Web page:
stricted by w. After normalisation with respect to total occurrence, this results in a
probability density distribution representing local structures within a specific grey-level
range (as specified by Eq. 1). Such a probability density is denoted as Pm (i, j), where
the subscript indicates the level in the set of binary images for which the probability
density is derived, m [1, n], n represents the number of grey-level bands, and (i, j)
covers the region of interest, i.e. i, j [w, w].
Subsequent to the modelling it becomes possible to determine if a new region of
interest extracted from an image that was not part of the modelling data belongs to the
Texture Based Segmentation 435

Fig. 1. Local contrast structures, with (a) original images and the other images determined by
Eq. 1, where the (low , high ) values are (b): (64, 192), (c): (64, 128), (d): (128, 192), (e):
(64, 96), (f): (96, 128), (g): (128, 160), and (h): (160, 192)

modelled texture or not. The methodology is very similar to that described to obtain the
local contrast structures model, with the exception that in this case it is only based on
a single region of interest instead of all the relevant regions of interest within a whole
image. The new region of interest is only compared with the relevant model which
covers the grey-level value that occurs at the centre of the region of interest. Such a
single region of interest based texture description is denoted as Rm (i, j), where m
indicates the level in the set of grey-level values within which the grey-level value of
the centre position falls.

2.3 Hybrid Metric


The similarity between a new region of interest and the various local contrast tex-
ture models is determined by a Hybrid Metric, which is based on probability density
436 R. Zwiggelaar and E.R.E. Denton

modelling and the transportation metric [12,13,14]. It has been noted that the trans-
portation metric has distinct advantages [13], but at the same time some drawbacks
that ensure it is not generic enough to cover all applications [14]. Giannopoulos and
Veltkamp [14] introduced a proportional transportation distance to solve a number
of problems and provide a more generic distance metric which retained most of the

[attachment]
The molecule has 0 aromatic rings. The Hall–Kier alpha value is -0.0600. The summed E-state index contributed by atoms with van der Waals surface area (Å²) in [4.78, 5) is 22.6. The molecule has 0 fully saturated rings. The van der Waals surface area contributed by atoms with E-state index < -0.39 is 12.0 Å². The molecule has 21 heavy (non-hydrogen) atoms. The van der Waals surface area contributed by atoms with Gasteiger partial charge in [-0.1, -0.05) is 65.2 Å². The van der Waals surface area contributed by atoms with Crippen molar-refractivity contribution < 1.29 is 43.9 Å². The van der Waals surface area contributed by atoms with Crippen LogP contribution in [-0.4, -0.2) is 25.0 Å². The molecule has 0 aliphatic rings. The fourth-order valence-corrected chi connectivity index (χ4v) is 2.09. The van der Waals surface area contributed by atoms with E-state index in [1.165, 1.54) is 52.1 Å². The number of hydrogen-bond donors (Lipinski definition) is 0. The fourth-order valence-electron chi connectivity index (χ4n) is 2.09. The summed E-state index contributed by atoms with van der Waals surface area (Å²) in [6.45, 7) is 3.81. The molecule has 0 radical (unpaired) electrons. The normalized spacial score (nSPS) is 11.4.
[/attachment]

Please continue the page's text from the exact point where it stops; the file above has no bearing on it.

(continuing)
benefits of the classical transportation metric as described in previous work
[6,12,13,14,15,16,17].
The developed Hybrid Metric is to provide a weighted cost of the non-overlapping
regions of the local contrast structures model, Pm (i, j), and the region of interest,
Rm (i, j). This is given by


phm (x, y) = (Rm (i, j) min{Pm (i, j), Rm (i, j)})
(i,j) (s,t)
(Pm (s, t) min{Pm (s, t), Rm (s, t)}) (2)
1

k(i, j, s, t)

where min{., .} gives the minimum value of the two parameters and k(i, j, s, t) =
|i s| + |j t| is the cost for transportation between positions (i, j) and (s, t) in the
two images (or in general patterns) to be compared.
It should be noted that the distance underlying Eq. 2 is a semi-metric as it fulfills the
following properties: a) self-identity, b) positivity, and c) symmetry. It is likely to be a
full metric, but as to now we do not have a full proof that the triangle inequality holds.
However, this is only the case if the cost function k is a metric and the total quantity
at the source and destination are the same, which is similar to the restrictions for the
transportation distance being a metric.
An alternative way to regard this Hybrid Metric approach is as a non-integer approx-
imation of the transportation algorithm. Instead of distributing the sources as integer
quantities to the destinations, the Hybrid Metric approach distributes weighted values
from all sources to all destinations.

2.4 Texture Likelihood Estimation


The metric used to compare local contrast structure representations results in a similar-
ity estimation (see Eq. 2). The likelihood that pixels belong to a specific texture t are
determined by an odds-ratio:

phm (x, y)|nc =t


pthm (x, y) =  (3)
nc phm (x, y)

where nc indicates the number of texture models that are being considered. In the ex-
periments presented here combinations of four textures (representing the four Wolfe
classes) were considered and hence the value of nc {1, 2, 3, 4} .
Texture Based Segmentation 437

3 Results
The evaluation involves the segmentation of images representing the various Wolfe
classes [10]. The database consists of sixty images. The images in the database were
all assigned a Wolfe classification by an expert radiologist and the distribution over
the four Wolfe classes are 0.25, 0.10, 0.55 and 0.10 for N1, P1, P2 and DY,
respectively.
An overview of example segmentation results can be found in Fig. 2.

Fig. 2. Example segmentation results, where from top to bottom the four Wolfe classes are
represented, with on the left the original mammograms and on the right the segmentation results

The segmentation results in Fig. 2 show a strong correlation between the various
texture regions in the mammographic images and the segmented areas in the resulting
images. However, there also seem to be some region boundary effects playing a sig-
nificant role, which warrant further investigation. In addition, it should be noted that